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TREATMENT & MANAGEMENT OF CADASIL

Treatment of CADASIL
Treating the Symptoms of CADASIL
Taking Care of Your Health

Treatment of CADASIL
So far there is no cure for CADASIL, and there are no medications that reliably slow or prevent progression of the disease. Cures or treatments might become available in the future as more is learned about the mechanisms of CADASIL, but it is impossible to predict when this will happen.

Currently, a trial is underway to see if a medication already approved to treat Alzheimer's Disease will improve cognitive symptoms in CADASIL. Click here to find out more.

Treating the Symptoms of CADASIL
Although there is no cure for CADASIL itself, many symptoms of the disease can be treated effectively. For example, migraine attacks and epileptic seizures can be treated with conventional migraine and anti-seizure drugs. Other forms of therapy, in addition to medication, should also be considered. Physical therapy, counseling, speech therapy, and occupational therapy often have a positive influence on symptoms of the disease. Depression and memory loss can also be treated with medications and therapy. These treatments should be prescribed by a trained neurologist or psychiatrist.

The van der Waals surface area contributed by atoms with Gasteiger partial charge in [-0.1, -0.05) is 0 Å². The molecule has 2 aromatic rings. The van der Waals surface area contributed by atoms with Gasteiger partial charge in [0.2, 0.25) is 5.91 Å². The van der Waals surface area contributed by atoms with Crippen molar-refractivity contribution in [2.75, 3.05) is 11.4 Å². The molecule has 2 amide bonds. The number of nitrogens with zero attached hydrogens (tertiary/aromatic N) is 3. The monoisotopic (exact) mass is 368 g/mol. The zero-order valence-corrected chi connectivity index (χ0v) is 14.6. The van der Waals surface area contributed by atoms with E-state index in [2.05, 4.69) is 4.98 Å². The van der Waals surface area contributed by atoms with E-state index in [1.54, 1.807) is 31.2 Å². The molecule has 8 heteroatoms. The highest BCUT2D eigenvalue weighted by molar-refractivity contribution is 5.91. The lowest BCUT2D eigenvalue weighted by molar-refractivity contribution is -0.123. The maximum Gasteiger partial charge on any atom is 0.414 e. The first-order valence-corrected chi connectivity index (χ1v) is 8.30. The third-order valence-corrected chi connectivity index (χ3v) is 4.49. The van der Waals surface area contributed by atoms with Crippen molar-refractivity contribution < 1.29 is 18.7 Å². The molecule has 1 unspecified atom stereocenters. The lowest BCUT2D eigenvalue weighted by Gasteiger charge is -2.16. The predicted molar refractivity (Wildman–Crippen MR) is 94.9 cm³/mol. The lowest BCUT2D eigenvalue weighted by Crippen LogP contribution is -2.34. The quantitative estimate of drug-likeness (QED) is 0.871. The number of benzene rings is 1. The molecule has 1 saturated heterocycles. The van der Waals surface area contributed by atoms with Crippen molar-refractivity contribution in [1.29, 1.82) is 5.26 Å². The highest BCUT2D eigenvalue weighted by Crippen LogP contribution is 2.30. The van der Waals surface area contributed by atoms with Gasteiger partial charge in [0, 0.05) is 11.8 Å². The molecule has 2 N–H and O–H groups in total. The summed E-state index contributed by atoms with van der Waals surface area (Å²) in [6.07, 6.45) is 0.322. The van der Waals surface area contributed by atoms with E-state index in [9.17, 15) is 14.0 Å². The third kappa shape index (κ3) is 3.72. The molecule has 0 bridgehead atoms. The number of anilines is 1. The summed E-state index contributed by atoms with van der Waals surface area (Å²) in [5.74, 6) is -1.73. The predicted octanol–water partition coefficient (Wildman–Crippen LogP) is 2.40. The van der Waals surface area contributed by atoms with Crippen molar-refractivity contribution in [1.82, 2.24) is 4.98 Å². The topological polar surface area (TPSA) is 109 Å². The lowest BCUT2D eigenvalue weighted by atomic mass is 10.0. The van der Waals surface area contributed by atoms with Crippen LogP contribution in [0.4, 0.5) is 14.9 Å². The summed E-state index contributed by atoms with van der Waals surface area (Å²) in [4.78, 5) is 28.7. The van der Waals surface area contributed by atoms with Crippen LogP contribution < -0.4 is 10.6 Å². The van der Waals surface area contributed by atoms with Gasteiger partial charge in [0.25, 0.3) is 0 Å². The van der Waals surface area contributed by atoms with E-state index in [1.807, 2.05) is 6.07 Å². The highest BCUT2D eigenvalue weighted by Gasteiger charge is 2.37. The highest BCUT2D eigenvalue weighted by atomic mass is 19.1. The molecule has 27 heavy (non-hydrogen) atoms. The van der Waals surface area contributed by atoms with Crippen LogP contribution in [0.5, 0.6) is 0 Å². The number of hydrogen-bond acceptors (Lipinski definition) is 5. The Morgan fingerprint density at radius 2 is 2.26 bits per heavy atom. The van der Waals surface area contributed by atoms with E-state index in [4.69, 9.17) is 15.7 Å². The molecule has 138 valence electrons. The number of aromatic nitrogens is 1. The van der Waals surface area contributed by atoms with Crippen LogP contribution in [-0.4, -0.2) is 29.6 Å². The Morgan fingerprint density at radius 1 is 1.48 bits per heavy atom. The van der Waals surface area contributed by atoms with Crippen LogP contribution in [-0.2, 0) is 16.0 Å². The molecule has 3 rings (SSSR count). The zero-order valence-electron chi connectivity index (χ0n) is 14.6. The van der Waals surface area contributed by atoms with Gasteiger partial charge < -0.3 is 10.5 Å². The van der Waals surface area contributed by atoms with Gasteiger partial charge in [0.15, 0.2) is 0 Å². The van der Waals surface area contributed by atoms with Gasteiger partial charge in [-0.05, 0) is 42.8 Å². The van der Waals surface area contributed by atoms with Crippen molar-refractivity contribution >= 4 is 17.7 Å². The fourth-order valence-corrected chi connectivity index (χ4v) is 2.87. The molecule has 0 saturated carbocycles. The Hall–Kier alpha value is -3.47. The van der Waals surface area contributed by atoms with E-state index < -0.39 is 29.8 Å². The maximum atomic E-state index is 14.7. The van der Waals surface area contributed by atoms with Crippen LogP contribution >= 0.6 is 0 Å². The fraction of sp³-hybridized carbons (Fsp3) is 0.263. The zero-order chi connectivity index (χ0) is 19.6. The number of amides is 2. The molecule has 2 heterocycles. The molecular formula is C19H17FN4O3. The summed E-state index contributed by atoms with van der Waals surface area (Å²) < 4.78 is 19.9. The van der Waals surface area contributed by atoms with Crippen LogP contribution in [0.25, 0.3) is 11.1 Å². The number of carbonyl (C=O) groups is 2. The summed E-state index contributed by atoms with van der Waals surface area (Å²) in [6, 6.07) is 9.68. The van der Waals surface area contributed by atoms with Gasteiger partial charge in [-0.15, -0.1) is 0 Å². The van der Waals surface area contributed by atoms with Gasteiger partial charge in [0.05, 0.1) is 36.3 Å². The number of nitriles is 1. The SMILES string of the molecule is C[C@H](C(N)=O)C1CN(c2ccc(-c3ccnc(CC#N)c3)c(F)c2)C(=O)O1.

We still do not know whether CADASIL patients benefit from treatment with “blood thinning” medications that are often used to help prevent stroke. Your neurologist may recommend that you take a low-dose aspirin or a similar medication daily to try to prevent a stroke. Warfarin (coumadin) and TPA (to dissolve blood clots) should be avoided because they increase the risk of bleeding in the brain. Triptans to treat migraine should also be avoided because they increase the risk of stroke.

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Taking Care of Your Health
Currently, there are limited medical interventions for controlling the natural progression of CADASIL. However, patients with the disease should make healthy lifestyle choices that reduce the risk of additional injury to the blood vessels. Such risk factors include high blood pressure, diabetes, high cholesterol, obesity, smoking, lack of physical exercise, and other controllable conditions. This means, for example, that smokers should stop smoking. Blood pressure, blood sugar levels and cholesterol levels should be monitored at regular intervals and treated if necessary. Exercise is also important.

The contraceptive pill is also a risk factor. Therefore, if possible, women should stop using the pill or, if necessary, switch to a preparation having a lower estrogen content (estrogen content less than 50 µg). In addition, subjects should ensure an adequate intake of fluids (2 to 3 liters of fluid per day, not counting coffee, tea or alcoholic beverages). This is especially true in hot weather.

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Memory and Aging Program
Butler Hospital
345 Blackstone Blvd.
Providence, RI 02906


401-455-6403
Fax: 401-455-6405
memorydisorder.org

 

 

Website: Thea Brennan-Krohn
email: theabk@yahoo.com